GDG- Lost Cause and Inevitibility

George Connell georgeconnell at mac.com
Sun Jan 22 17:18:39 CST 2012


Thank you, Margaret,

With respect, your first paragraph is interesting but not relevant; the second, however, is right on the money.

I think it should not be part of the Lost Cause definition. Those Confederates who came to realize the power of Northern industrial and demographic capability, when coupled with political will, were, to me, simply late converts to the Realism School of calculating military probabilities. And I certainly don't think that anyone today who says the South was doomed to lose as long as the North didn't lose its will should be labled aLost Causer.

Thank you again for your comments.

Regards,

George


On Jan 22, 2012, at 17:57, "Margaret D. Blough" <mdblough1 at comcast.net> wrote:

> Esteemed GDG Member Contributes:
> George- 
> 
> 
> Many, if not most, secessionists did not see the slave states as being at any disadvantage economically or militarily. The antebellum South was wealthy, both in slaves and "King Cotton", and it saw itself as superior socially and culturally to the "mudsills and greasy mechanics" and foreigners of the North and certainly superior in military talent. They did not believe the North could get itself together enough to resist and they believed that, even if it did, such resistance would be ineffectual. Most were certain that the UK and France would come to the South's support because of their dependence on "King Cotton." There were some factual elements in this belief, primarily the wealth of the South and the fact that, unlike the US government, they did not need to regain control of territory and populations. A lot of the rest of it was making the fatal error of believing their own propaganda, including their portrayals of Lincoln as an illiterate yahoo with apelike characteristics. One of the most unexpected and movingly courageous episodes in Stephen Douglas's life was when he toured the South during the presidential campaign of 1860. It was NOT the done thing for presidential candidates to campaign then and, by the time he did it, it was clear that he could not possibly win. Douglas not only strongly urged the slave states not to attempt secession but not to underestimate his longtime rival.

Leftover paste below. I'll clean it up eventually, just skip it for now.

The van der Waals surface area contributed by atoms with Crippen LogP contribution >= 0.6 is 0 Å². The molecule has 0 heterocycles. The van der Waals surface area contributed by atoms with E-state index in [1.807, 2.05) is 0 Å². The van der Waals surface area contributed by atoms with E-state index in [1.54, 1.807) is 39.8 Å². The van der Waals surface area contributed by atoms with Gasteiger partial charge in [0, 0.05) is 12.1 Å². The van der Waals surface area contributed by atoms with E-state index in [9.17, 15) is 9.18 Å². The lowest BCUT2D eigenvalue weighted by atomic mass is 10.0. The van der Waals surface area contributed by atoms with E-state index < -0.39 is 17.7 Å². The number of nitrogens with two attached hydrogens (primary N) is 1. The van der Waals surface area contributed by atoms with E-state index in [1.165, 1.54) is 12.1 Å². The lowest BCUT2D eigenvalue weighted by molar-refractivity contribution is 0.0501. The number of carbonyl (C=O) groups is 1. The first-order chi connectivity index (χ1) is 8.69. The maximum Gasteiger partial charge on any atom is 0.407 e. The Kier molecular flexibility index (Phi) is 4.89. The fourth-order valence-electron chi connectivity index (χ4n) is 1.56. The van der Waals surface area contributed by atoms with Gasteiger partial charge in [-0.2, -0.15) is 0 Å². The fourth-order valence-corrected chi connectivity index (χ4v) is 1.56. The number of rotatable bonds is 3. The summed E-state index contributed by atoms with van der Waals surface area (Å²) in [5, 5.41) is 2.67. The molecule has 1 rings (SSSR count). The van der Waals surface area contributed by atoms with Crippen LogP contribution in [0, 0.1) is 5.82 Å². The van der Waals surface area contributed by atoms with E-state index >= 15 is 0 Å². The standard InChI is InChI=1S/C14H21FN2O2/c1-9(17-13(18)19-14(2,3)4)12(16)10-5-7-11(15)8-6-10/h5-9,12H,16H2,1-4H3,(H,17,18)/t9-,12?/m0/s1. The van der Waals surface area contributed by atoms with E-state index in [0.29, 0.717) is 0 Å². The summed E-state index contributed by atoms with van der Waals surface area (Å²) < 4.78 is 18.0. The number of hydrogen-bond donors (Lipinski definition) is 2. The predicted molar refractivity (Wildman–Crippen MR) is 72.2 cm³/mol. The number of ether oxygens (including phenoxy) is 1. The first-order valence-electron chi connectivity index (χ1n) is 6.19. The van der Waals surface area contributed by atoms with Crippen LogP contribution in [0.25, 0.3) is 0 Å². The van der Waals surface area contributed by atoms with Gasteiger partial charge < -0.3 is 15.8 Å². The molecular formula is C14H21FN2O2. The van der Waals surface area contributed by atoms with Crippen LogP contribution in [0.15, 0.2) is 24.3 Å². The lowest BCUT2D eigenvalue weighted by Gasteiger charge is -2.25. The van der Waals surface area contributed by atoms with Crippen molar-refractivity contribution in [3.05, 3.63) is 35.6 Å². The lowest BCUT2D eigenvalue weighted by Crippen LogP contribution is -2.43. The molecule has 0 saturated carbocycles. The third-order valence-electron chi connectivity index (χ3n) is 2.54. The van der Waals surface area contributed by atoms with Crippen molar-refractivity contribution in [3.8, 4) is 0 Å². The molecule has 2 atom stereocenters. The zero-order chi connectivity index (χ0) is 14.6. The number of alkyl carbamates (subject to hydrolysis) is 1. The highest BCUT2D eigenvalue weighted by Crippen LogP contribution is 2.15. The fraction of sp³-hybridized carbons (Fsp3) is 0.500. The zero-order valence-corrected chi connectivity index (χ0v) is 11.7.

> 
> 
> The reason that the "overwhelming resources" belief will get you associated with the Lost Cause is that it was an explanation that Confederate supporters only came up with as defeat stared them in the face. The few pro-slavery advocates who argued against secession and refused to discount the US government and its will and ability to fight were ignored. 
> 
> 
> Regards, 
> 
> 
> Margaret 
> 
> ----- Original Message -----
> From: "George Connell" <georgeconnell at mac.com> 
> To: "GDG" <gettysburg at arthes.com> 
> Sent: Sunday, January 22, 2012 5:14:42 PM 
> Subject: GDG- Lost Cause and Inevitibility 
> 
> Esteemed GDG Member Contributes: 
> I have long been bothered by the belief that anyone who maintains that the South's defeat was inevitable as long as the Union retained the will to fight is a "Lost Causer!" 
> 
> I think this is an utterly realistic assessment of the 'correlation of forces' and a great example of why the South was nuts to risk war. 
> 
> What am I not getting? 
> 
> George 
> 26ª11'56"N 81ª48'19W" 
> Which is about as far south as one can get 
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